The starboard engine started up easily but the port engine will not budge. Less than 30 minutes ago both engines were happily running as we idled over from our marina slip. So what’s a captain to do? Open the hatch and take a look.
Steam and an acrid odor assault our senses so our starting battery is suspect. Fortunately the battery lid offers protection from possible explosion and that battery cover is an important part of your vessel equipment. But now what do we do?
It’s too dangerous to add distilled water to your battery at this point and you can’t safely replace or work on anything until things cool down. This probably means we must wait until the next day to resolve much but first things first. Turn off the battery charger to stop overcharging this battery. Then disconnect the battery terminals.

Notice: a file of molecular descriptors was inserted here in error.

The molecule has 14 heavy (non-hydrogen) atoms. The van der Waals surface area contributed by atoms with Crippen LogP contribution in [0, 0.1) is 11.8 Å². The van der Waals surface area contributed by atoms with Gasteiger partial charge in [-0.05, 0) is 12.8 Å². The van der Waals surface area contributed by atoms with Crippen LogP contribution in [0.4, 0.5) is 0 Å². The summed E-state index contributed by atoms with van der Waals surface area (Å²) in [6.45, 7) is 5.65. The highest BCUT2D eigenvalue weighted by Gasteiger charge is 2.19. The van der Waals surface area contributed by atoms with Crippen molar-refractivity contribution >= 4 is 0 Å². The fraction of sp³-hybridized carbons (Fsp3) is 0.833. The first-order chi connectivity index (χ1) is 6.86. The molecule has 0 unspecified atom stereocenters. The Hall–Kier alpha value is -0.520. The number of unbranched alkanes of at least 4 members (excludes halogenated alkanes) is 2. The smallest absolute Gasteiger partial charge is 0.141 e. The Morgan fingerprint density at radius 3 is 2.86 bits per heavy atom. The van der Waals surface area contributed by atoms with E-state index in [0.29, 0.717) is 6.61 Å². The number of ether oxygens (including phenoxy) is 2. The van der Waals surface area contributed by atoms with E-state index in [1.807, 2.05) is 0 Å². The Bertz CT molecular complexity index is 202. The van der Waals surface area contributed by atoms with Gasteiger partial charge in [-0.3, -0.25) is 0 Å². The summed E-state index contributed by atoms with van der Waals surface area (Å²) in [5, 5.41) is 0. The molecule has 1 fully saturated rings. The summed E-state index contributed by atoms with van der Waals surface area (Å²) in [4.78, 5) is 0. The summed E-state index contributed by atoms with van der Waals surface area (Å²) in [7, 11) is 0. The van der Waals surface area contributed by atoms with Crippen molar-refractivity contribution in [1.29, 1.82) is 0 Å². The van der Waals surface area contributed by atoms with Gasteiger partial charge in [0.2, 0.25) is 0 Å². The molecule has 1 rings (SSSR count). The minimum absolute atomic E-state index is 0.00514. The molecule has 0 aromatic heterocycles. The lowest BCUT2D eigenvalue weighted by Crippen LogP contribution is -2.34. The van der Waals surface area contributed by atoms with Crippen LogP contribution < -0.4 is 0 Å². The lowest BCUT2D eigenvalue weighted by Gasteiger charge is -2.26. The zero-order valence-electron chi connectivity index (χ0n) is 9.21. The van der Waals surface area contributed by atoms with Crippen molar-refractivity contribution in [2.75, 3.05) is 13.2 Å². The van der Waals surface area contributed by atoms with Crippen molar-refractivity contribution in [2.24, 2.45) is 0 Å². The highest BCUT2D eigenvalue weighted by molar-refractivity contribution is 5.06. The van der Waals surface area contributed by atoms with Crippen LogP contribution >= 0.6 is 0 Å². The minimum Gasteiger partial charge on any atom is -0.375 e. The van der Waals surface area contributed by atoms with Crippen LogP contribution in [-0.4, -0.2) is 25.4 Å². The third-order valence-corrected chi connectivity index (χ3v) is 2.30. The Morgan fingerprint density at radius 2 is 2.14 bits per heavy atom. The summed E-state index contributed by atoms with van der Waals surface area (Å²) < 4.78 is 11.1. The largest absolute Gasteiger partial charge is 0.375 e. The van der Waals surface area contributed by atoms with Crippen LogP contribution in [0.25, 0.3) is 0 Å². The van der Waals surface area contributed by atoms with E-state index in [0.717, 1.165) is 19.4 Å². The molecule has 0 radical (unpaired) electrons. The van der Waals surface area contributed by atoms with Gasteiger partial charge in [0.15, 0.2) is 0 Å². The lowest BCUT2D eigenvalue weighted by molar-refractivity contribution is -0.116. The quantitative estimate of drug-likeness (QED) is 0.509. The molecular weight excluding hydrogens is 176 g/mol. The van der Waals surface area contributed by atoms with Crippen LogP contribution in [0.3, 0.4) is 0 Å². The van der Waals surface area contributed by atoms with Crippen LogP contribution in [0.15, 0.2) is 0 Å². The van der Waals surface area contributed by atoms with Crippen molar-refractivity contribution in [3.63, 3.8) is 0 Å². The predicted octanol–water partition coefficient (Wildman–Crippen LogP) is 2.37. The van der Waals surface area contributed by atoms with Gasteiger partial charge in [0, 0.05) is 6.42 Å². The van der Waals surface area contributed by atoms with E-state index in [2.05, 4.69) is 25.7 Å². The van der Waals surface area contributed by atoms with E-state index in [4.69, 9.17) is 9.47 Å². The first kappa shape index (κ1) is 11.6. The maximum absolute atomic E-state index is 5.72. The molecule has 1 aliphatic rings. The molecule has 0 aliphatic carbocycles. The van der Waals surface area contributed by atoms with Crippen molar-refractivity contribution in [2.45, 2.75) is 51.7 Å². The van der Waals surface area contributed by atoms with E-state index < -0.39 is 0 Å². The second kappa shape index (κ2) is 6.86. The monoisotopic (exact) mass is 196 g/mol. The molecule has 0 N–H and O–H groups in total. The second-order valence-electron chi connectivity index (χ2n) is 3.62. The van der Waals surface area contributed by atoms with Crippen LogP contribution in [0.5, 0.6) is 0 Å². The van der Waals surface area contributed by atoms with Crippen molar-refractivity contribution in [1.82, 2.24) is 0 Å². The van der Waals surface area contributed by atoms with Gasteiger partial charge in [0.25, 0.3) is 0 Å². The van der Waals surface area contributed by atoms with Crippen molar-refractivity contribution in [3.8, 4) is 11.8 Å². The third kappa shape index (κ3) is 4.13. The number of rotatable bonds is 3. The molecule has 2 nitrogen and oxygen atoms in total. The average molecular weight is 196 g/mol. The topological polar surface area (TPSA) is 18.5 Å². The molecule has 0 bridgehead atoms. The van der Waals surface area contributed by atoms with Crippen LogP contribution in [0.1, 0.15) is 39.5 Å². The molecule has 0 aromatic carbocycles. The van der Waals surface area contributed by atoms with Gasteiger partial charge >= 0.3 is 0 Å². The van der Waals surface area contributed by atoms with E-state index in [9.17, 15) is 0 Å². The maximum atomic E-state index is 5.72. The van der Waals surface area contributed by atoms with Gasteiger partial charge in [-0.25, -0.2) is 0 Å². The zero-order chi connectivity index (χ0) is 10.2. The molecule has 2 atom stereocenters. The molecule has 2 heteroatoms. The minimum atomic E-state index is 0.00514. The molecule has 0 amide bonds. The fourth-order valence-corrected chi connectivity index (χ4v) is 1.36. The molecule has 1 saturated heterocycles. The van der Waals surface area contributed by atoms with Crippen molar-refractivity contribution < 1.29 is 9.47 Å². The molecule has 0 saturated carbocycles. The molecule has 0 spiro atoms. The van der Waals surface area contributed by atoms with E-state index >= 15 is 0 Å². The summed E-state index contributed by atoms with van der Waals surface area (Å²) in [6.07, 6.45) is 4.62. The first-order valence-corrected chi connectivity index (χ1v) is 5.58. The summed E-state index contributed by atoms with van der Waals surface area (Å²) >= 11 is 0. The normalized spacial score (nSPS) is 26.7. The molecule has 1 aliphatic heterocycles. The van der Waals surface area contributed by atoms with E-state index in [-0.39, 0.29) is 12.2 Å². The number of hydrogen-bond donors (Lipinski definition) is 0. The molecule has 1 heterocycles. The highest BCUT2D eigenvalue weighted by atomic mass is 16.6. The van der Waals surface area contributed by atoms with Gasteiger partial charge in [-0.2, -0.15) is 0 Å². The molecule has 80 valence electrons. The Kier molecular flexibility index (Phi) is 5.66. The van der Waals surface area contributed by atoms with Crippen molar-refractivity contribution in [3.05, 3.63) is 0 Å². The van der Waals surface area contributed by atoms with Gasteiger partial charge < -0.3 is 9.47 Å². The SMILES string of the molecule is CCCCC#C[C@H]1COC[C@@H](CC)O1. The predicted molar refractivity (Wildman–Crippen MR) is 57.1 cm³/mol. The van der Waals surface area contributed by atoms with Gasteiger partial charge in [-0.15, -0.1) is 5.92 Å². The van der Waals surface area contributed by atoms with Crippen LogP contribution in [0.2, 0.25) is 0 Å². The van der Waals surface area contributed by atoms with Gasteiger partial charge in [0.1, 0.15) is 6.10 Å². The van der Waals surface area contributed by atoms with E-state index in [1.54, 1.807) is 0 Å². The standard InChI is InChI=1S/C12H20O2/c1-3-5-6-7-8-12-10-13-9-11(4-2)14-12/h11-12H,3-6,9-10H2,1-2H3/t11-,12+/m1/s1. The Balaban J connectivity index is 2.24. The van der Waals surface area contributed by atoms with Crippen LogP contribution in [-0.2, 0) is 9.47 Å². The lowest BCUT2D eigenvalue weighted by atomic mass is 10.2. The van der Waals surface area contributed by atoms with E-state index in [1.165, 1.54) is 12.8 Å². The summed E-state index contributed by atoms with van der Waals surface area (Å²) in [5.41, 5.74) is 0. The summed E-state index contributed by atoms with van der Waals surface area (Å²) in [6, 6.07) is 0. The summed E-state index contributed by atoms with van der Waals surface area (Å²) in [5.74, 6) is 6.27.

Looks like our day isn’t going as planned and we should probably head back to our slip. So, let’s try the battery parallel switch for an internal jump start and get that port engine started. Click- click-click. No dice.
While the battery is clearly a problem, the second engine starting is not battery related. It may be a solenoid issue but we will need closer inspection to determine the real culprit.
So returning to our slip using only one engine will require some finesse and a spring line. Back and fill works very well on a true single engine boat so we use this tried and true method to get close to our dock. Being prepared for all options, we have lines ready at every cleat including the mid ship. Fenders are deployed in strategic locations and a few walking fenders (not tied) are easily accessible just in case we get too close to a neighboring boat.
If you’d like to learn more about this and many other boat maintenance issues, Ask Captain Chris! Our Introduction to Boat Systems Seminar is designed just for you. 772-205-1859